Background & aims: Derivatives of 5-aminosalicylic acid (mesalamine) represent a mainstay in inflammatory bowel disease therapy, yet the precise mechanism of their therapeutic action is unknown. Because tumor necrosis factor (TNF)-alpha is important in the pathogenesis of inflammatory bowel disease, we investigated the effect of mesalamine on TNF-alpha-regulated signal transduction and proliferation in intestinal epithelial cells.
Methods: Young adult mouse colon cells were studied with TNF-alpha, epidermal growth factor, or ceramide in the presence or absence of mesalamine. Proliferation was studied by hemocytometry. Mitogen-activated protein (MAP) kinase activation and IkappaBalpha expression were determined by Western blot analysis. Nuclear transcription factor kappaB (NF-kappaB) nuclear translocation was determined by confocal laser immunofluorescent microscopy.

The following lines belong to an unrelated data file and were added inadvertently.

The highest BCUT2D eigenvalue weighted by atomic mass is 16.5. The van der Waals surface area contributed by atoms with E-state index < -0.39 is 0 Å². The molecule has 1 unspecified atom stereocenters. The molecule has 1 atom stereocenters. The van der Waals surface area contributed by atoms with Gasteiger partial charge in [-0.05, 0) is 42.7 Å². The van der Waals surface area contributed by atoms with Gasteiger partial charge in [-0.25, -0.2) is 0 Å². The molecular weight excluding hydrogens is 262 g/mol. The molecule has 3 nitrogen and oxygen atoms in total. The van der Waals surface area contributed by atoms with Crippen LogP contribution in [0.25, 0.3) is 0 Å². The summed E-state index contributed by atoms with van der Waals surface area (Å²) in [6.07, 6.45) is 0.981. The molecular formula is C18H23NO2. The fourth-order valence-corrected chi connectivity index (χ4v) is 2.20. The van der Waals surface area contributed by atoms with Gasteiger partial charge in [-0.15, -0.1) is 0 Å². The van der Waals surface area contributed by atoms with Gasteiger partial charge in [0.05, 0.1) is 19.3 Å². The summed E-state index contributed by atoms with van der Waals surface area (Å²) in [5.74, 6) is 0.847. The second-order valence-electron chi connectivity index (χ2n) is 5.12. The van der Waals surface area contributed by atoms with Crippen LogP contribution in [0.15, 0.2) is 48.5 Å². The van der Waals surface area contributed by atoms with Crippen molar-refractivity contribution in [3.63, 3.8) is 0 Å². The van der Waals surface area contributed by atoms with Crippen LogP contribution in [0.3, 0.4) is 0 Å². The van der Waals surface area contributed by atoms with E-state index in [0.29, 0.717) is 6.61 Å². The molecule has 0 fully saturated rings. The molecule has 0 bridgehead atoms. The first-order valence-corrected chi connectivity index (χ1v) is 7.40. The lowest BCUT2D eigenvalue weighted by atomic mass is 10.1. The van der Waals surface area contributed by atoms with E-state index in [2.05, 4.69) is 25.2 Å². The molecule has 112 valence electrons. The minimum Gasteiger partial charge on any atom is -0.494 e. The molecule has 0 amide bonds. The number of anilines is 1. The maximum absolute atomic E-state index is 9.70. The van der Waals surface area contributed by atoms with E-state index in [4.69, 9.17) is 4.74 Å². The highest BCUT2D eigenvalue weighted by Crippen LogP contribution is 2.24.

Results: The antiproliferative effects of TNF-alpha were blocked by mesalamine. TNF-alpha and ceramide activation of MAP kinase were inhibited by mesalamine, whereas epidermal growth factor activation of MAP kinase was unaffected. TNF-alpha-stimulated NF-kappaB activation and nuclear translocation and the degradation of Ikappa-Balpha were blocked by mesalamine.
Conclusions: Mesalamine inhibits TNF-alpha-mediated effects on intestinal epithelial cell proliferation and activation of MAP kinase and NF-kappaB. Therefore, it may function as a therapeutic agent based on its ability to disrupt critical signal transduction events in the intestinal cell necessary for perpetuation of the chronic inflammatory state.